Re: Do I need a singleton here? RESOLVED

"Jim Langston" <>
Thu, 21 Oct 2010 22:00:44 -0700
"Luc Danton" <> wrote in message

On 22/10/2010 06:11, Jim Langston wrote:

"Bo Persson" <> wrote in message

Jim Langston wrote:

"Jim Langston" <> wrote in message

I am developing a font class for my opengl graphics library and I
came across a quandry. I have a font which is simply a value for
font id and wrapper code to load the font and kill it. Works
fine, then I notice I don't have a virtual destructor, nor any
destructor at all. So I throw in a virtual destructor and call
the code to unload the glfont. I run the program, now no fonts
are visible. The problem is that my fonts are stored in a map by
font name and
the font, and of course std::maps along with most containers use

I used Microsoft Express 2010 C++0x utilization of std::move for
I had a problem implementing this because when I first created a
move constructor I was still using assignment in my code. I
disbled the assignment operator and fixed my code and it works as
advertised. I had to change the elegant line of:
     world.fonts[L"Normal"] = jmlGL::jglFont( hDC, L"Courier New",
24 ); to the no where near as elegant line of:
     world.fonts.insert(std::pair<std::wstring, jmlGL::jglFont>(
L"Normal", jmlGL::jglFont( hDC, L"Courier New", 24 ) ) );

my program worked as expected and I am able to use non-copyable
objects in a container.

Wouldn't another soultion be to implement a move assignment operator
for foo?

foo& operator=(foo&&);

That would let you assign a temporary (rvalue only) to the mapped

I was thinking about this, but if every time I did an assignment I moved
ownership I wouldn't like that. Java does that and it bugs the heck out
of me. As I understand it if I have operator=(&&) then the compiler
will use this instead of operator= (although I might be mistaken in
that). I just don't like the idea of accidently changing ownership
without realzing it since that is not the "normal" behavior of
operator=. I'll have to research that more before I implement it, and I
had thought about implementing it also but am not aware of all the
effects. Disabling operator= and creating the move constructor allow me
to use the object as intended. Only one real copy of the object
exists, almost like a singleton pattern.

Bo Persson

You are indeed mistaken. One of the reason rvalue refs are in the upcoming
C++0x standard is because they make moving semantics safe. Consider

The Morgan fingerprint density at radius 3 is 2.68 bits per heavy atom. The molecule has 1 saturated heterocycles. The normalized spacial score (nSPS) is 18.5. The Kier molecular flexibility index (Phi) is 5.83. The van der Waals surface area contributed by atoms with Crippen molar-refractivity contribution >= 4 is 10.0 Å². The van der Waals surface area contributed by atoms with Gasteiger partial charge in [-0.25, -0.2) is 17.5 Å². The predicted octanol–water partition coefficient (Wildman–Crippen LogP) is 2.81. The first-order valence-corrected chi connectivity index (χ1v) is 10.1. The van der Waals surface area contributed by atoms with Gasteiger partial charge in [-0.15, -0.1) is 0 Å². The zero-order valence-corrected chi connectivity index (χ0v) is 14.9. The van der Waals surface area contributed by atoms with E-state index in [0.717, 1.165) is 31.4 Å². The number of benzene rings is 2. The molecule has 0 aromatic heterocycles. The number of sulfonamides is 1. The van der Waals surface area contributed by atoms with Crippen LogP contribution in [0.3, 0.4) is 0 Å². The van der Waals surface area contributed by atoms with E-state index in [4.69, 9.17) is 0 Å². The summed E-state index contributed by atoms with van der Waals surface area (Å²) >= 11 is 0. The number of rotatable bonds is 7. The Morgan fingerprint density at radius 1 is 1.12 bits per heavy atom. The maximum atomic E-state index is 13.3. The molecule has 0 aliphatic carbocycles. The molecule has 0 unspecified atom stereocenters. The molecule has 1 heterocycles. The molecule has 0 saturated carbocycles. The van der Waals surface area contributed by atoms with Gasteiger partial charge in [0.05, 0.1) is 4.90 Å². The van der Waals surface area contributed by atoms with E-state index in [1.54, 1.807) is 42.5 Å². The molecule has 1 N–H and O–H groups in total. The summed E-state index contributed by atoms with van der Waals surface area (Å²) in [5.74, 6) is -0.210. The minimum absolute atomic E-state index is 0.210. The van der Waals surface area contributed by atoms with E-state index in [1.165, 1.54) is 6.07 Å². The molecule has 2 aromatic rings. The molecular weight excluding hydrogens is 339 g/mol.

auto_ptr, where ownership *can* accidentally be lost. On the other hand,
this can't happen with unique_ptr (its replacement). To move a unique_ptr
through assignment from an lvalue, you have to request it, as in:

std::unique_ptr<T> original = /* initialize here */
std::unique_ptr<T> dest = original; // won't compile
std::unique_ptr<T> safe_dest = std::move(original);
// don't use original anymore

So if you class has an operator=(&&), but not a copy assignment operator
(operator=(const&), but also operator=(&)), you can't accidentally
invalidate your objects. Although check that your implementation actually
*does* that since the specs for rvalue refs have been in flux for some

I just tried it out and it seems that in Express 2010 anyway my concern was
justified. Without an operator=(&&) this will not compile (as it shouldn't).

world.fonts[L"Normal"] = jmlGL::jglFont( hDC, L"Courier New", 24 );
error C2248: 'jmlGL::jglFont::operator =' : cannot access private member
declared in class 'jmlGL::jglFont'

However, when I add
jglFont& operator=(jglFont&& rhs) { /*.real code here..*/ }

my program compiles and runs. I did not have to use std::move.

As a final note, don't forget that std::move is an innocent call: in my
example, it resolves to a static_cast<T&&>. It doesn't actually do any
move: it's up to your operator=(&&) to do the right thing (i.e. it can
safely assume that it can pilfer its argument), but the compiler won't do
anything for you (unless you default the operator if this is supported).

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